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Journal of Environmental Biology

pISSN: 0254-8704 ; eISSN: 2394-0379 ; CODEN: JEBIDP

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        Abstract - Issue Nov 2014, 35 (6)                                                                                                             Back

nstantaneous and historical temperature effects on a-pinene

Effect of alpha-naphthalene acetic acid and thidiazuron on seedling of economic crops grown in endosulfan sulfate-spiked sand


Khanitta Somtrakoon1* and Maleeya Kruatrachue2

1Department of Biology, Faculty of Science, Mahasarakham University, Kantharawichai, Mahasarakham, Thailand, 44150

2Department of Biology, Faculty of Science, Mahidol University, Rama VI Road, Bangkok, Thailand, 10400

*Corresponding Authors Email :





 Publication Data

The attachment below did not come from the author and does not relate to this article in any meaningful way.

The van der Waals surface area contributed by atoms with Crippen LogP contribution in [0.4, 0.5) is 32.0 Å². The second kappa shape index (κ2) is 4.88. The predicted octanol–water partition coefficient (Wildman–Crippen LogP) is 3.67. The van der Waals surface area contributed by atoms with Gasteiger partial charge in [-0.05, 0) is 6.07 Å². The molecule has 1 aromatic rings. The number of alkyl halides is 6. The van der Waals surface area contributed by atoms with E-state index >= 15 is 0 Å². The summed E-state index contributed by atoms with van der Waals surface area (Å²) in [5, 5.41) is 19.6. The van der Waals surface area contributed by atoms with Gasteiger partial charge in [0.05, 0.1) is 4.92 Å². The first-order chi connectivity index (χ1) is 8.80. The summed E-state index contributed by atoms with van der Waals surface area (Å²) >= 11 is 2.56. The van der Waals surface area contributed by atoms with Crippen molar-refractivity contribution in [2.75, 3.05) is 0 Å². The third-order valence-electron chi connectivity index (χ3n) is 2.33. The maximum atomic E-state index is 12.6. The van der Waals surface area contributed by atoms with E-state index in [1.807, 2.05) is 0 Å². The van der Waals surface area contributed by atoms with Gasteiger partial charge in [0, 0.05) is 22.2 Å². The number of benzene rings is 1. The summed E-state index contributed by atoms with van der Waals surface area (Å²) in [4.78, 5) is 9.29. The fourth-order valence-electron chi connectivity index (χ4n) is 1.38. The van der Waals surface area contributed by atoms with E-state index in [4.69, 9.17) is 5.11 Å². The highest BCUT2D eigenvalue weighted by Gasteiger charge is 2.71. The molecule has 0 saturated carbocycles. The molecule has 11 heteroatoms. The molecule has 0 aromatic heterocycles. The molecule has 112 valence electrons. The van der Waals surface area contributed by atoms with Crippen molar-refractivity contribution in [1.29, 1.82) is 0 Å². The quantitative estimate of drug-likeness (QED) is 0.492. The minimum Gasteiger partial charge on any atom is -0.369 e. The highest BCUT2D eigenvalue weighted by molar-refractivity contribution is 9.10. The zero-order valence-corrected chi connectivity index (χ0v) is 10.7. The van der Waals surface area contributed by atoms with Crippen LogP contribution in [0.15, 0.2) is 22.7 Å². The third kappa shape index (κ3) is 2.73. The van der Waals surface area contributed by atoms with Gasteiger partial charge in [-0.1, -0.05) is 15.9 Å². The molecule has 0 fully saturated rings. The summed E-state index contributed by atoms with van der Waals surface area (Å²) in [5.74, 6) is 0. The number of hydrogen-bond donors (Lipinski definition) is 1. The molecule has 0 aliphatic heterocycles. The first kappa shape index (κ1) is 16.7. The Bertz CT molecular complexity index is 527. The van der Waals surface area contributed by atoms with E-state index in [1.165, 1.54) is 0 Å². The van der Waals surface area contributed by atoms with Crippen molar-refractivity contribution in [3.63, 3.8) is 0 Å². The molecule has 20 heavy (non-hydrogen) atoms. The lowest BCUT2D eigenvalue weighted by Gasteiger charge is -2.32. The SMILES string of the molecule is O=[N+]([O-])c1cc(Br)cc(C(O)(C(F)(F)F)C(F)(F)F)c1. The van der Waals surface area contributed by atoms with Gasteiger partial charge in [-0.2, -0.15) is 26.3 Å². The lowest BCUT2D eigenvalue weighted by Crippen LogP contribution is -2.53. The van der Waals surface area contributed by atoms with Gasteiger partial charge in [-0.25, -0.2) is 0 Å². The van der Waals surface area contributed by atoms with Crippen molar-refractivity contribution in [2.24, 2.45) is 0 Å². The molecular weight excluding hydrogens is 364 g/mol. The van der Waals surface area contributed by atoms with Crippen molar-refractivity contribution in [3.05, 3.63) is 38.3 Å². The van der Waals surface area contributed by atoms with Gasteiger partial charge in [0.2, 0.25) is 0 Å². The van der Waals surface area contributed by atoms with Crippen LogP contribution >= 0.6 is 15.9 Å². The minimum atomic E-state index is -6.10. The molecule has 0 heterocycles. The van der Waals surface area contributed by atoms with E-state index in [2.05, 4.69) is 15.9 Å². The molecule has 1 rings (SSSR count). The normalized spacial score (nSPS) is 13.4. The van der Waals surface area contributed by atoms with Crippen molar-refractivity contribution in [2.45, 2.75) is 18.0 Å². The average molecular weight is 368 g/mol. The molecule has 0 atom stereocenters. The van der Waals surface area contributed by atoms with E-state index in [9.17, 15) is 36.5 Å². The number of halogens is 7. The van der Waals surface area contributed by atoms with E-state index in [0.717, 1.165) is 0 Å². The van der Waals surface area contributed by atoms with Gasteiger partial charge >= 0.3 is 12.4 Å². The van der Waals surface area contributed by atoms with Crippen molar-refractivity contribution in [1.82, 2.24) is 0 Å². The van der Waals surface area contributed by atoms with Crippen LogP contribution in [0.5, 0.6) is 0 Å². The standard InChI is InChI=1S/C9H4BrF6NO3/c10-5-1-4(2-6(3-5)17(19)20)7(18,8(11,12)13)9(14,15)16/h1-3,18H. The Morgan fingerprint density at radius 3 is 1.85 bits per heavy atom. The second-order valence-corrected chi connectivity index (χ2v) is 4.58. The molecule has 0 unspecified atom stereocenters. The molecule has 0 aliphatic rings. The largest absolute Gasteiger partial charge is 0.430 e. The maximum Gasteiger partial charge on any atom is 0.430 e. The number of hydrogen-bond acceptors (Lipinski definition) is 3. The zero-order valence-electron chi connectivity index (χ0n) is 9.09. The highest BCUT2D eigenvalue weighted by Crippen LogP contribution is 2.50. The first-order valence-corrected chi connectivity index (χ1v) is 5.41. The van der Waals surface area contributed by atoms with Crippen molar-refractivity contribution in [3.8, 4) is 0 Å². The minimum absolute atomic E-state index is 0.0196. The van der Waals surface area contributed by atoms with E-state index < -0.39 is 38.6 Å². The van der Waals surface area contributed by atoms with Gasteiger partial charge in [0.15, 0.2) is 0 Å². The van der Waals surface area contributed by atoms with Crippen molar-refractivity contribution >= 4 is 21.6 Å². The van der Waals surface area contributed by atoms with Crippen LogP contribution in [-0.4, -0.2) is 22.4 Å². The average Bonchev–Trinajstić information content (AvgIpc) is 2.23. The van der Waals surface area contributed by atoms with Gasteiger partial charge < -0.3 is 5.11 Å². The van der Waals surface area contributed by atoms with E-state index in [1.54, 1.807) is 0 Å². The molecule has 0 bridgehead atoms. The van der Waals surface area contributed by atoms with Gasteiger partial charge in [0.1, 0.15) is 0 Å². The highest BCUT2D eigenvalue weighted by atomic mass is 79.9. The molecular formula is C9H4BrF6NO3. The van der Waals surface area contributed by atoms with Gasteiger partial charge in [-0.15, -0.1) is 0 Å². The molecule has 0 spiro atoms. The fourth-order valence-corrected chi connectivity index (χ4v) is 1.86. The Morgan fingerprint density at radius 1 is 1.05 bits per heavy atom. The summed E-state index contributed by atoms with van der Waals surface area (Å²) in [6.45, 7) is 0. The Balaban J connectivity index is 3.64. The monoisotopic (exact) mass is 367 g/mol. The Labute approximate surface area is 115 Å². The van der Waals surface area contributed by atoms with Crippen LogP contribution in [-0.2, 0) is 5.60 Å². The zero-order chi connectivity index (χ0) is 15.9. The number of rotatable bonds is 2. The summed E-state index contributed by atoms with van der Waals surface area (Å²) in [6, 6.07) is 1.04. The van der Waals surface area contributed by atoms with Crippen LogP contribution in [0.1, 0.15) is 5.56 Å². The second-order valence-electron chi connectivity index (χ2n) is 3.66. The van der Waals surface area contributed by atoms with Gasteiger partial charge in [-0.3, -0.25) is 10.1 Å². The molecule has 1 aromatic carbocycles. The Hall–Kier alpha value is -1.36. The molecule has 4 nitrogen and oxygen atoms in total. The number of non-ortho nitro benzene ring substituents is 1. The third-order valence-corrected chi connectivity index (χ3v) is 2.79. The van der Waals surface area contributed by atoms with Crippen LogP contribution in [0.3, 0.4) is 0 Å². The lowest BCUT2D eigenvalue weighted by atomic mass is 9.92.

Paper received:

10 January 2013


Revised received:

22 July 2013



05 October 2013



The effect of two plant growth regulators, alpha-naphthalene acetic acid (NAA) and thidiazuron (TDZ) on the growth of sweet corn (Zea mays), cowpea (Vigna sinensis) and cucumber (Cucurmis sativus) seedling planted in 1-100 mg kg-1 of endosulfan sulfate spiked sand was investigated. Endosulfan sulfate had no apparent toxicity as seedlings of these crop plants grew normally in endosulfan sulfate spiked sand. Concentration of endosulfan sulfate in sand affected the response of seedling induction by NAA or TDZ. Induction of crop seeds by NAA or TDZ did not promote growth of sweet corn, cowpea and cucumber to an appreciable extent. Both plant regulators at concentration of 10 mg l-1 seemed to exert adverse effect on crop seedling. TDZ decreased shoot length, root length and chlorophyll contents in leaves of sweet corn and cowpea growing in endosulfan sulfate spiked sand. In contrast, NAA was not toxic and promoted growth of sweet corn and cowpea seedling. However, cucumber was affected by NAA and TDZ more than other plants. TDZ significantly decreased biomass and root length of cucumber. Also, NAA significantly decreased cucumber root length and tended to increase cucumber root dried weight when grown in 100 mg kg-1 of endosulfan sulfate spiked sand.


 Key words

Alpha-naphthalene acetic acid, Cucumber, Economic crops, Endosulfan sulfate, Phytotoxicity, Thidiazuron



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